• where the crypto assets are pooled;
  • what purpose the crypto assets are being pooled for;
  • whether any person or entity has management or control over the crypto assets once pooled; and
  • how the crypto assets, once pooled, generate benefits for the users,

but may not involve a consideration of certain factors including:

  • whether the pools are managed by different persons or entities;
  • whether the pools derive separate profits; and
  • whether the profits are shared between the pools.

If there is a scheme and it is established that contributions are to be pooled or used in a common enterprise, the last element of the MIS test is whether the users of the DLP have “day-to-day control over the operation” of the platform. This limb requires users as a whole to be able to participate in making the routine, ordinary, everyday decisions relating to the management of the platform and must be bound by those decisions.[5]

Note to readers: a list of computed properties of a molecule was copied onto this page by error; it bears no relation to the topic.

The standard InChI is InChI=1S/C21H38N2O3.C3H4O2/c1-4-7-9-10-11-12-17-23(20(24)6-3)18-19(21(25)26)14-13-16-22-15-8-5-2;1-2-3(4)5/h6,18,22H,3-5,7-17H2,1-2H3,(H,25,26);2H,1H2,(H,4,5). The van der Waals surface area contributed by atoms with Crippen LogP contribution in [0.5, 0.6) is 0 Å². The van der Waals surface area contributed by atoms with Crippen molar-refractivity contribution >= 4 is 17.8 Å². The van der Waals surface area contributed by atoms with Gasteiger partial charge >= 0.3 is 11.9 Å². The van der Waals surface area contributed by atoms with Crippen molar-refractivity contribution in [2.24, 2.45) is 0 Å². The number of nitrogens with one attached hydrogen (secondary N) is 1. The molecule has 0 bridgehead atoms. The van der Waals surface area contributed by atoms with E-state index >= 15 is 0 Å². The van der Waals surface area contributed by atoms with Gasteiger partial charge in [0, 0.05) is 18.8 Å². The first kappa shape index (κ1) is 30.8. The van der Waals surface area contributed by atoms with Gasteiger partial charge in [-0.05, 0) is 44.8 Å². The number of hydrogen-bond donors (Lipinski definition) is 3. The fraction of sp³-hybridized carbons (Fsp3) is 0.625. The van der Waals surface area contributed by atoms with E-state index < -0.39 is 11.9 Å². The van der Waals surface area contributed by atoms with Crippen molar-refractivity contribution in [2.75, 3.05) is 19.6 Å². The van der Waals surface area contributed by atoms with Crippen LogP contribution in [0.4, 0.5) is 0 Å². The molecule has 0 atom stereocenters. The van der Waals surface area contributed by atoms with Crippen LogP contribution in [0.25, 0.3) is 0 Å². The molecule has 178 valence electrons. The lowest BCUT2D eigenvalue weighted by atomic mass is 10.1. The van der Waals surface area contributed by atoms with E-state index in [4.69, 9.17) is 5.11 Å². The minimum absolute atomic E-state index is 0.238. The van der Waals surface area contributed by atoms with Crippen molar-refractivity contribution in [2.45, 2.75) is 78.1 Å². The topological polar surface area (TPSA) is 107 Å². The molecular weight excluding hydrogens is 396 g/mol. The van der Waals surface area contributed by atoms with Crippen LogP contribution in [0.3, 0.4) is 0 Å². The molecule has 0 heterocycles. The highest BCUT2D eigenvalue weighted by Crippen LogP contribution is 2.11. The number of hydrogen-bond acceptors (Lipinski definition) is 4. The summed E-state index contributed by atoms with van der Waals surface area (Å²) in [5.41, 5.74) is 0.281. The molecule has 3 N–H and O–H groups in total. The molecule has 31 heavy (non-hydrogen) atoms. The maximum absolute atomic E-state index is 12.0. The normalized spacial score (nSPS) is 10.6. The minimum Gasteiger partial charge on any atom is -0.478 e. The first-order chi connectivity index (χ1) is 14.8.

Regulatory implications

If a DeFi is found to be an MIS the legal persons operating it could require registration and an Australian Financial Services Licence with the appropriate authorisations. If a DeFi is found to be operating an unregistered and unlicenced MIS in instances where registration and licensing is needed,  the legal persons operating it could be in breach of sections 601ED and 911A of the Act, which could incur both a civil penalty and constitute a criminal offence. There are also risks of personal liability for Australian directors and representatives.[6]

Importantly, the laws regarding crypto issuance and DeFis in Australia are largely untested.  ASIC has broad powers to interpret, apply and enforce laws relating to DeFis and MIS. Thus, the connection between DeFis and the MIS regime could become clearer as more regulatory guidance becomes available in the near future.